Like many of history’s great discoveries, dimples were invented accidentally in the mid-1800s. The most widely-used golf balls at the time were known as gutters and these were actually first made by Robert Adams Paterson and were made by using molded gutta-percha tree sap.

Golfers using these balls have found that the damaged ones had much more consistent ball flights compared to the new, smoother balls. When this discovery was made, golf ball makers started etching more raised protrusions into the golf balls before they were sold to mimic the damaged balls.

Jumping forward to the early 1900s, another inventor found that indentations in golf balls had performed much better than the golf balls with raised protrusions.

In 1905 an English manufacturer who is called William Taylor then registered for a patent for the golf ball dimple design. It did not take long for all golf balls to feature dimples that are pretty much recognizable today.

As golf ball technology advanced, so did dimple science. Nowadays, dimple patterns are much more thoroughly tested by using high-tech equipment so that you can find the perfect design for distance and also for control.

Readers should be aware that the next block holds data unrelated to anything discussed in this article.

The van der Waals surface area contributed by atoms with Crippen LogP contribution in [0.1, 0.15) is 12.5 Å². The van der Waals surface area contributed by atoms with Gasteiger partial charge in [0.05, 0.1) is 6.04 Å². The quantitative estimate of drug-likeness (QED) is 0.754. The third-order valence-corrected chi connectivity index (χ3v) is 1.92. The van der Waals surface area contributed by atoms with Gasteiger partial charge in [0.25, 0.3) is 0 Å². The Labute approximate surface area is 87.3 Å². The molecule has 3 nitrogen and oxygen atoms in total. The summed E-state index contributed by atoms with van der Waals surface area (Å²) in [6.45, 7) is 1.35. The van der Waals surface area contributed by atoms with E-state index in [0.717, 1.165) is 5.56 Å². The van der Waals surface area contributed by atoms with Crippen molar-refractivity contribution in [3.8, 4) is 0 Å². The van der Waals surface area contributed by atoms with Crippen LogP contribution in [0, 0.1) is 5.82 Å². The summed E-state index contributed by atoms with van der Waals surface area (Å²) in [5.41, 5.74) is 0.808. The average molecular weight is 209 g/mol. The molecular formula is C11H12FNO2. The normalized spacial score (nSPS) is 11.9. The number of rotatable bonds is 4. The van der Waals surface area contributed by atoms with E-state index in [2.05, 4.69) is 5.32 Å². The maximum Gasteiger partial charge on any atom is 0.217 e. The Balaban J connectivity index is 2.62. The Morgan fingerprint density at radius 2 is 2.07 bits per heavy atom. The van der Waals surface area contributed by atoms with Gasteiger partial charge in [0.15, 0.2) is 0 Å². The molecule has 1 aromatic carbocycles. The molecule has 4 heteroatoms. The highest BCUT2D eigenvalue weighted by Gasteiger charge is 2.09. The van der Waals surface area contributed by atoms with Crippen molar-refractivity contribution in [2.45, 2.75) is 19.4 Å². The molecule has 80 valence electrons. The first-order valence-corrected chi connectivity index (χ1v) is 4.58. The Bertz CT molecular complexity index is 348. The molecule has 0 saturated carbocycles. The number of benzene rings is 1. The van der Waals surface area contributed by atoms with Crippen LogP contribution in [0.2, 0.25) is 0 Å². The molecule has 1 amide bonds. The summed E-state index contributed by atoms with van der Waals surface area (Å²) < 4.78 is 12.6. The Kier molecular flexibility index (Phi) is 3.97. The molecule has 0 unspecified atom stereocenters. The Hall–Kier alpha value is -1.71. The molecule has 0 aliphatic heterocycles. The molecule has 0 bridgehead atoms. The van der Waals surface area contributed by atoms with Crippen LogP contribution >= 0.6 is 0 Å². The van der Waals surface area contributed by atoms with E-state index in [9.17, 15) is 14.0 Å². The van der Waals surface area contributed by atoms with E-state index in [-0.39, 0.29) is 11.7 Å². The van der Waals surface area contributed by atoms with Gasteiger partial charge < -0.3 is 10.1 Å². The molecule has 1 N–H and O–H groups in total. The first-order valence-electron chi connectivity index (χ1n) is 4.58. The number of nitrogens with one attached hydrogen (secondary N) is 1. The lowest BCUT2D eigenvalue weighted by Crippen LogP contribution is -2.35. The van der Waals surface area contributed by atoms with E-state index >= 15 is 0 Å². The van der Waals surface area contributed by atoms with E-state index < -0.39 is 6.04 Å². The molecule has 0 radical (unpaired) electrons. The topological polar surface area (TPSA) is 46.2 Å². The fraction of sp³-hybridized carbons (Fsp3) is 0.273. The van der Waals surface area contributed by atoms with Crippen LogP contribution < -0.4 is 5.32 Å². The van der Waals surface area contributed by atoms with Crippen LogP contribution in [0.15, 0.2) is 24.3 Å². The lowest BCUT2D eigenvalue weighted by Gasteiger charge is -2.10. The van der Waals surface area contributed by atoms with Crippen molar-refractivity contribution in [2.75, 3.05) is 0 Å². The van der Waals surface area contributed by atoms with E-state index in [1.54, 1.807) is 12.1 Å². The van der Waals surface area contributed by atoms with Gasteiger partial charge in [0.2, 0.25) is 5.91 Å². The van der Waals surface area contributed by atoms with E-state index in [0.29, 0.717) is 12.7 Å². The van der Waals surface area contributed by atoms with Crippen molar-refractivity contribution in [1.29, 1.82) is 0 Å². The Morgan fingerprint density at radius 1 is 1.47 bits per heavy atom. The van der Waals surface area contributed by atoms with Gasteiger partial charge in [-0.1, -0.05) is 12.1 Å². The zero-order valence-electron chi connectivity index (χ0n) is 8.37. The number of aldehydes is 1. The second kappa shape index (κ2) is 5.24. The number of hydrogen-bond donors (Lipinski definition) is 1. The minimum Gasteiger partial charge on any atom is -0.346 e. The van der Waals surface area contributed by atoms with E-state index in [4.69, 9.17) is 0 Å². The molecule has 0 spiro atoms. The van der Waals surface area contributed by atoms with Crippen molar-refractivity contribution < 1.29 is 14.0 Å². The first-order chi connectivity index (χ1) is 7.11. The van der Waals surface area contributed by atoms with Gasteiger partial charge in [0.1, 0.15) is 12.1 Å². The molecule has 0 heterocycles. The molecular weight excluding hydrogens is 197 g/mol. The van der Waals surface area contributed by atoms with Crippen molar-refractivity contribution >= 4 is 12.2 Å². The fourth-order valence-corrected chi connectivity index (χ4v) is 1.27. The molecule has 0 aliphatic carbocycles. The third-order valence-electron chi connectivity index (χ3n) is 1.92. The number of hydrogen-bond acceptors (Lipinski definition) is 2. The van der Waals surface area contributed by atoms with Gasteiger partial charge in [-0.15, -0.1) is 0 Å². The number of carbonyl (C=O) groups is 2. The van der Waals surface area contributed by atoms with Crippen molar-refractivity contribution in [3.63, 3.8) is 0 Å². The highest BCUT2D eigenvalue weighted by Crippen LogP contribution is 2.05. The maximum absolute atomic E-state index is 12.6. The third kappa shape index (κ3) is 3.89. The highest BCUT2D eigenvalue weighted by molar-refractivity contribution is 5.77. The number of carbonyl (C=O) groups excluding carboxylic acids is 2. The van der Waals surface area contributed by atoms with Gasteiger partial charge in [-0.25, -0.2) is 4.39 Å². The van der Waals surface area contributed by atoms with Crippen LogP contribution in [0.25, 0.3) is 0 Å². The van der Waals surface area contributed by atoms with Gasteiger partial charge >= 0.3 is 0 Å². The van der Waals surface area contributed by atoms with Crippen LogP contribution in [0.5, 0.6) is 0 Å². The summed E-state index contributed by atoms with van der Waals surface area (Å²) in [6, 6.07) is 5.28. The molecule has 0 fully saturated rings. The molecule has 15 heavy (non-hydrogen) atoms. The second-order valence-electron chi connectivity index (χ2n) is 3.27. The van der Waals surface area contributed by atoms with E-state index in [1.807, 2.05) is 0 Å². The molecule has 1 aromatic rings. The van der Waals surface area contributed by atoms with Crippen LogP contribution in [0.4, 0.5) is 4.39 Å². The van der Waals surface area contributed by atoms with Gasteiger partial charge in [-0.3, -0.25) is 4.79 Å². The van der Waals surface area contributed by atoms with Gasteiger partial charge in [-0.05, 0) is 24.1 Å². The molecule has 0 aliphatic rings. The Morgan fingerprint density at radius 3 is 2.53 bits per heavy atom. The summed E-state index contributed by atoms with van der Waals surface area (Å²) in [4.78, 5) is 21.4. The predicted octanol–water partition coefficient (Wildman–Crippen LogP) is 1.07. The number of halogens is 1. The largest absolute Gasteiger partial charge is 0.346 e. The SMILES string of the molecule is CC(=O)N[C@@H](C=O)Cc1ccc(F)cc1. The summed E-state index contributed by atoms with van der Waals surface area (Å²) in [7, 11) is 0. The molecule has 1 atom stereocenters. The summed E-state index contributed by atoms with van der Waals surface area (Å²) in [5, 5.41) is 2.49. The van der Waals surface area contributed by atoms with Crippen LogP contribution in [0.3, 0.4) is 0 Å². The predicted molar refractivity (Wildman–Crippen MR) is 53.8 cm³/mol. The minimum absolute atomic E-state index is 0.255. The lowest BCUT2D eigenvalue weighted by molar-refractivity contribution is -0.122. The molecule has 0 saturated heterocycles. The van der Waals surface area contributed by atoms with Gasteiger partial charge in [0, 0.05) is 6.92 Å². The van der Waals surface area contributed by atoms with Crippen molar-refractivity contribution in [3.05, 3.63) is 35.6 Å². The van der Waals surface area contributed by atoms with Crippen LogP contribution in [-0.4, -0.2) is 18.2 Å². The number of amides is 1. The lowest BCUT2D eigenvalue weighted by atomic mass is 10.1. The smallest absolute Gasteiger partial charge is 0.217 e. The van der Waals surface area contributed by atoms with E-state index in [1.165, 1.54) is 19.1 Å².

Are Dimples On Golf Balls Big?

Measuring the size of golf ball dimples is actually is done through the measurement of depth. So, the average depth of a golf ball dimple is somewhere around 0.01 inches – but it is important to mention that this can vary.

This is all to do with the circumference of the dimples and this is something that can vary from model to model. You will find that the majority of dimples are spherical in shape but they do not have to be – you might find dimples that are other shapes too, with the hexagon being the most pronounced.

The main requirement of dimples is that they need to be symmetrical in their arrangement and they must be within a specific radius and depth so that they function properly. Sometimes you’ll see different size dimples within the same ball.

The Typical Dimensions Of A Golf Ball

Let’s talk about the general expectations that a golf ball has to meet in order to do its job effectively (and be within the rules of the USGA and R&A). Let’s start with how much a golf ball should weigh.

Golf ball weights have varied over the sport’s history, but as with much of sport, this has been regulated to ensure a level playing field. A golf ball currently needs to have a mass that is no more than 1.62 ounces or 45.93 grams.

When we are thinking about how big a golf ball is, this is also has varied pretty widely over the years, but now – you guessed it – golf balls are required to have a consistent size. The minimum diameter of a golf ball cannot be less than 1.68 inches or 42.67 millimeters.


Golf balls have a variety of different dimple counts and patterns, playing a key part in a golf ball doing its job properly.

Without dimples, your golf game would be far wilder than it is today, with your golf ball flying off unpredictably and probably affecting your affection for the sport. Luckily dimples are there to help you achieve what you can with that perfect swing of yours.

Ryan O'Neal